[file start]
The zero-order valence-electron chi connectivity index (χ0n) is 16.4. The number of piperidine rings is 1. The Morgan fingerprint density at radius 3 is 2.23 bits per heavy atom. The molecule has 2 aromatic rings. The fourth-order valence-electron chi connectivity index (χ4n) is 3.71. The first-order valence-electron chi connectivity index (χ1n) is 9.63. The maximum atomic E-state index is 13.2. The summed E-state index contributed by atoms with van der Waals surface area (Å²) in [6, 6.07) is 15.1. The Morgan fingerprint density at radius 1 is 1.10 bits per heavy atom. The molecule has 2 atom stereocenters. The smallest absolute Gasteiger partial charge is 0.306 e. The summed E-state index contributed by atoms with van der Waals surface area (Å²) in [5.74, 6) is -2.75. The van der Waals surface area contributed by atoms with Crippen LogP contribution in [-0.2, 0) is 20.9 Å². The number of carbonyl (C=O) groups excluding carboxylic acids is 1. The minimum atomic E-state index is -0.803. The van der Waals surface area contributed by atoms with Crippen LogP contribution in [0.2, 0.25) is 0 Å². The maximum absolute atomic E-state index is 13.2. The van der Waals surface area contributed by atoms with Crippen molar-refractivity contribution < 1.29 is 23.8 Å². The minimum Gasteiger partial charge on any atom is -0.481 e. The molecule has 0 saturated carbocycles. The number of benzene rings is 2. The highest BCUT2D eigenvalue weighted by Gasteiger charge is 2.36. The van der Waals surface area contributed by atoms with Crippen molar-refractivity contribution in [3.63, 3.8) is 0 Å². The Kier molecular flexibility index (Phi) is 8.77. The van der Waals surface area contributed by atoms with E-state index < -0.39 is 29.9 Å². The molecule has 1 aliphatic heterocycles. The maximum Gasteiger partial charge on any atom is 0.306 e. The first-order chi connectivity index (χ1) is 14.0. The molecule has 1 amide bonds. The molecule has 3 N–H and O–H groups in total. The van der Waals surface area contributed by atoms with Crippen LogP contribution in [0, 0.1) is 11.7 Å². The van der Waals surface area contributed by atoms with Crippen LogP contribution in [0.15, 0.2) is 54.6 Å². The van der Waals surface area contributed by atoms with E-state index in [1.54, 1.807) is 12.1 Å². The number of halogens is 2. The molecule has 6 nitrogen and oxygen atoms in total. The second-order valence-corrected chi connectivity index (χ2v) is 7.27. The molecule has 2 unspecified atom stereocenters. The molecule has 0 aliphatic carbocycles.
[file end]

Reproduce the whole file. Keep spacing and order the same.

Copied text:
The zero-order valence-electron chi connectivity index (χ0n) is 16.4. The number of piperidine rings is 1. The Morgan fingerprint density at radius 3 is 2.23 bits per heavy atom. The molecule has 2 aromatic rings. The fourth-order valence-electron chi connectivity index (χ4n) is 3.71. The first-order valence-electron chi connectivity index (χ1n) is 9.63. The maximum atomic E-state index is 13.2. The summed E-state index contributed by atoms with van der Waals surface area (Å²) in [6, 6.07) is 15.1. The Morgan fingerprint density at radius 1 is 1.10 bits per heavy atom. The molecule has 2 atom stereocenters. The smallest absolute Gasteiger partial charge is 0.306 e. The summed E-state index contributed by atoms with van der Waals surface area (Å²) in [5.74, 6) is -2.75. The van der Waals surface area contributed by atoms with Crippen LogP contribution in [-0.2, 0) is 20.9 Å². The number of carbonyl (C=O) groups excluding carboxylic acids is 1. The minimum atomic E-state index is -0.803. The van der Waals surface area contributed by atoms with Crippen LogP contribution in [0.2, 0.25) is 0 Å². The maximum absolute atomic E-state index is 13.2. The van der Waals surface area contributed by atoms with Crippen molar-refractivity contribution < 1.29 is 23.8 Å². The minimum Gasteiger partial charge on any atom is -0.481 e. The molecule has 0 saturated carbocycles. The number of benzene rings is 2. The highest BCUT2D eigenvalue weighted by Gasteiger charge is 2.36. The van der Waals surface area contributed by atoms with Crippen molar-refractivity contribution in [3.63, 3.8) is 0 Å². The Kier molecular flexibility index (Phi) is 8.77. The van der Waals surface area contributed by atoms with E-state index < -0.39 is 29.9 Å². The molecule has 1 aliphatic heterocycles. The maximum Gasteiger partial charge on any atom is 0.306 e. The first-order chi connectivity index (χ1) is 14.0. The molecule has 1 amide bonds. The molecule has 3 N–H and O–H groups in total. The van der Waals surface area contributed by atoms with Crippen LogP contribution in [0, 0.1) is 11.7 Å². The van der Waals surface area contributed by atoms with Crippen LogP contribution in [0.15, 0.2) is 54.6 Å². The van der Waals surface area contributed by atoms with E-state index in [1.54, 1.807) is 12.1 Å². The number of halogens is 2. The molecule has 6 nitrogen and oxygen atoms in total. The second-order valence-corrected chi connectivity index (χ2v) is 7.27. The molecule has 2 unspecified atom stereocenters. The molecule has 0 aliphatic carbocycles.